DC’s “Rebirth” and Rebooting: Uncool Enough to Care

This post originally appeared on Panels, which is now Book Riot Comics

DC is apparently gearing up for…something. On January 22nd, Dan Didio tweeted a picture of a curtain and the word “Rebirth,” feeding a flurry of rumors. No one’s sure exactly what’s coming, but the strongest rumor, among buzz about another reboot, a rolling back of the last reboot, or a line-wide renumbering, is that DC’s bringing their publishing more in line with their extremely successful TV offerings.

Me? I’m waiting to see what DC announces, but all this chatter is reminding me of the last reboot, back in 2011, and how it felt. See, on paper the reboot was bad enough: give me a drink and three hours of your time and I’ll tell you all about the female characters, queer characters, and characters of color who fell victim to it and haven’t been seen since, or the way the company hemorrhaged creators immediately after due to frequently cited editorial mismanagement, or the way female fans were publicly mocked and berated at cons by DC top brass for asking questions about the dearth of women in and behind their comics.

But though I can cite crappy consequences of the 2011 reboot until the Bat-cows come home, what I think about when I remember how it felt wasn’t anything I can objectively quantify. What I remember most is how much it hurt.

This is embarrassing to type, knowing I’m going to put it on the internet for strangers to read. But I loved the pre-2011 DCU. I loved its convoluted history and its quirky side characters and its weird little back alleyways. I loved finding a character I could latch onto and following their path through the decades, through crossover events and nonsensical retcons and silly trends (“It’s 1993! Ugly robot armor for everyone!”). I know that particular DCU only existed since 1986, but I was two in 1986. The post-Crisis DCU was my DCU, and I adored it.

And then it was gone.

“It’s just comics,” I heard – from some friends, from certain camps of fans on the internet, from DC themselves. “The stories you loved aren’t going anywhere. They’re only fictional characters. It’s not a big deal.”

I heard it, too, when characters I loved were killed off: Ted Kord, Stephanie Brown, Bart Allen, Ralph and Sue Dibny, Conner Kent. “They’re fictional characters.” For some reason, the most sneering dismissals came from people working at DC. “They’re not real. It’s just comics. They’ll be back in a year. Get over it.”

(All of those characters are, admittedly, back. Some of them took nearly a decade to return. Only Steph is recognizably the character I loved before her death.)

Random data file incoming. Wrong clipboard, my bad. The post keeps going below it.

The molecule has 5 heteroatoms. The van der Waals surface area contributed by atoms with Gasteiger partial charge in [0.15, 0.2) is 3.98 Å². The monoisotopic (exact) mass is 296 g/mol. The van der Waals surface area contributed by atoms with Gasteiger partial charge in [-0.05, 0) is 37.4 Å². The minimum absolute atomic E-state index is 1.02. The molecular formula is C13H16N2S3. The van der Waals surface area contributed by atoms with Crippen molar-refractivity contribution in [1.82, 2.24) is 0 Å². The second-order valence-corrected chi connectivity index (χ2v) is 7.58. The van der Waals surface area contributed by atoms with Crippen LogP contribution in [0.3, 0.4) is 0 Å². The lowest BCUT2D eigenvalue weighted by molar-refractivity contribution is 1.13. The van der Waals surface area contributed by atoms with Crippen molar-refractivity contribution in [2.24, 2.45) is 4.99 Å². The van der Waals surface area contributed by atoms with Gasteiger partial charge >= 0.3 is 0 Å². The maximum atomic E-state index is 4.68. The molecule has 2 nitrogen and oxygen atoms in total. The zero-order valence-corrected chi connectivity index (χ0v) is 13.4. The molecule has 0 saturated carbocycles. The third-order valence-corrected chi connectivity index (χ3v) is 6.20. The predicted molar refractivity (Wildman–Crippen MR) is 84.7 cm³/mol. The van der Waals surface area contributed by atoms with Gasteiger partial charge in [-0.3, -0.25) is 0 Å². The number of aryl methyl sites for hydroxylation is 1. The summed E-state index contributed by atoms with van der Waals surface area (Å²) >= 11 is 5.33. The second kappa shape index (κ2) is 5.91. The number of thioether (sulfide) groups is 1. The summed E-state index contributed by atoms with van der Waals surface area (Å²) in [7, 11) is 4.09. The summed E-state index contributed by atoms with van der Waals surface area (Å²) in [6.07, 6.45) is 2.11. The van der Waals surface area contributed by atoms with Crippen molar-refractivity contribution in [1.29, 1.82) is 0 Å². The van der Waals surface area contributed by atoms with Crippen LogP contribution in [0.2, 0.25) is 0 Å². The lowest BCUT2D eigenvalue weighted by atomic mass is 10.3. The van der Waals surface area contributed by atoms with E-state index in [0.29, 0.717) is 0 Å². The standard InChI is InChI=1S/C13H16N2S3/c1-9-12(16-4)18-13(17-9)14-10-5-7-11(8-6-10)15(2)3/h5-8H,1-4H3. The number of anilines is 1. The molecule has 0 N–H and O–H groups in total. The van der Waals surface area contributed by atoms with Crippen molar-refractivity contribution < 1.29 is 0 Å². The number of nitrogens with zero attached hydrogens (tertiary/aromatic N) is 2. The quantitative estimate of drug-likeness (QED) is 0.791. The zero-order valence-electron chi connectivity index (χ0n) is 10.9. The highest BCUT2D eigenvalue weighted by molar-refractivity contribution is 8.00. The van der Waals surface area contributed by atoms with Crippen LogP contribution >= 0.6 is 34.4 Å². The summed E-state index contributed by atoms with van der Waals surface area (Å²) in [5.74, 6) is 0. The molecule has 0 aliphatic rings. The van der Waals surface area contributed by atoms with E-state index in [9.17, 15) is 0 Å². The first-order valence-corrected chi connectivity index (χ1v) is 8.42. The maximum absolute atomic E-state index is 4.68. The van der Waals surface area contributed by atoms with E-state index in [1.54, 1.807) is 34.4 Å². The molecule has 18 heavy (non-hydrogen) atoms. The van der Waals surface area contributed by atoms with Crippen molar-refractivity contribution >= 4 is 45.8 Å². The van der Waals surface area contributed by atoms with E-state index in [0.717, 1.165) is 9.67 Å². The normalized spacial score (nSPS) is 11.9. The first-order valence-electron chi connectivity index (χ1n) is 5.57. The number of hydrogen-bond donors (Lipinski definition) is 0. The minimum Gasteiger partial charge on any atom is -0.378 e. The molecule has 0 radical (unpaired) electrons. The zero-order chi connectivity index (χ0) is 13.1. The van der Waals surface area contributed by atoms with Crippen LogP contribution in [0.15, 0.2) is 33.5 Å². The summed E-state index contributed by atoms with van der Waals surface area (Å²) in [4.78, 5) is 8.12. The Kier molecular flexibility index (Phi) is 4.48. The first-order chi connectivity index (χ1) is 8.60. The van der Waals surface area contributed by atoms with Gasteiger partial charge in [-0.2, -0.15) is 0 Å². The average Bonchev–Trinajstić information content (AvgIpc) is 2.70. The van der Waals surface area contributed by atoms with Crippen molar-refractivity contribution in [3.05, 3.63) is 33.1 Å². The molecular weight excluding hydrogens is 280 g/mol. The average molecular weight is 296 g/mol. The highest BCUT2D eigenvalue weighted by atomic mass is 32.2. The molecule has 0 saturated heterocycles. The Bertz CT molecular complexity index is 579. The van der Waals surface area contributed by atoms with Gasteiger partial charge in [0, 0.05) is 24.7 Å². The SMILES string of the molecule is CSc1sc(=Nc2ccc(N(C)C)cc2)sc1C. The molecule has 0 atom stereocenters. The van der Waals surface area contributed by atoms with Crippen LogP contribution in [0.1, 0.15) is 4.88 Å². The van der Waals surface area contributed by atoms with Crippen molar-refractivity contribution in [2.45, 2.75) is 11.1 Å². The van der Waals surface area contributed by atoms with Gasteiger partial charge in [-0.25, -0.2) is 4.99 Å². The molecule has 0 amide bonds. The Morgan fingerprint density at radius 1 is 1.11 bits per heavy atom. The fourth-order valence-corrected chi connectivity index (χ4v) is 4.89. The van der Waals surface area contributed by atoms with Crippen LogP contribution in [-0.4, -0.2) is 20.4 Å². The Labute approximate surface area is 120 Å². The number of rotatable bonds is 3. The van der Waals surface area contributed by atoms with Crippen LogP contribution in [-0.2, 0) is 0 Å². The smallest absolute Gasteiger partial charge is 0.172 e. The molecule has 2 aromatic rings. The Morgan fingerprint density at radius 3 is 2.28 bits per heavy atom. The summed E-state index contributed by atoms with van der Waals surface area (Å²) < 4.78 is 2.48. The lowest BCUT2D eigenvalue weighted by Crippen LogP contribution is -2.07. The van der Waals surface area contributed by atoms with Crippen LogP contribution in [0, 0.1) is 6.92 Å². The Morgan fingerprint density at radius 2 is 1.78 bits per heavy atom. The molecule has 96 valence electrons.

It’s true. They are fictional comics. It is, in fact, just comics.

That doesn’t mean I don’t have a strong emotional response to the things that happen in those comics. Nor does it mean that I shouldn’t.

Art moves us. It’s meant to. A story that doesn’t make you feel anything isn’t a good strong; a character that doesn’t engender any kind of emotional response isn’t a strong character. Superhero comics, as silly a genre as they can sometimes – hell, frequently – be, are no exception. Yes, they’re often formulaic, crass, or nonsensical…but they’ve also made me cry, and helped me to understand my own brain a little better, and given me models of the kind of brave and giving person I want to be. That’s a good thing. That’s the whole point.

On Twitter the other day I described the 2011 reboot as feeling gutted, and I stand by that. But like I said a few paragraphs ago, I’m embarrassed to admit that. I’m embarrassed because I’ve heard over and over again that I shouldn’t be so upset about something so disposable, so ephemeral – so fictional.

The weirdest thing is that I hear this the most from people who make their livings from comics: executives, editors, writers and artists, reviewers, store owners. “Why do you care so much?” they want to know. Dude, you’d better hope I care, because if you can’t make people care about the latest trial or tribulation in Clark Kent or Peter Parker’s life, you’re out of a job! It’s sublimely hypocritical too, because let’s face it: no one gets into the comic book industry in hopes of making the big bucks. You’re lucky if you can scrounge up the enough-to-live-on bucks. Comics are a labor of love, so don’t sneer at me for loving them as much as you do.

I don’t know what DC’s got in store for next week, or next month, or next year. I know even a total reboot won’t have the same effect on me this time around. The thing about being gutted is that, well, you’re kind of empty afterwards, and though there have been books from DC that I’ve liked and even loved in the past five years, the current universe doesn’t have the same hold on my heart that the old one does.

But if they do wind up canceling those books I love, I refuse to apologize for being sad about it. Same goes for Marvel, or any other comic book company, or developments I’m unhappy with in their movie and TV adaptations. In the race to be That Person On Twitter Who Cares The Least About The Latest Comics Thing, I’m gonna embrace being enthusiastic and uncool. I care a lot about the latest comics thing. I always will.

So yeah, at the end of the day, it is just comics. But I’ve never been any good at being cynical or blasé, so I’m going to keep on caring when things go down in them that upset me. Because the flip side to being able to be hurt by comics is being able to love comics wholly and uncoolly – and I wouldn’t trade that for all the unflappable Twitter panache in the world.

Keep your cool. I’m gonna go on giving a crap instead.

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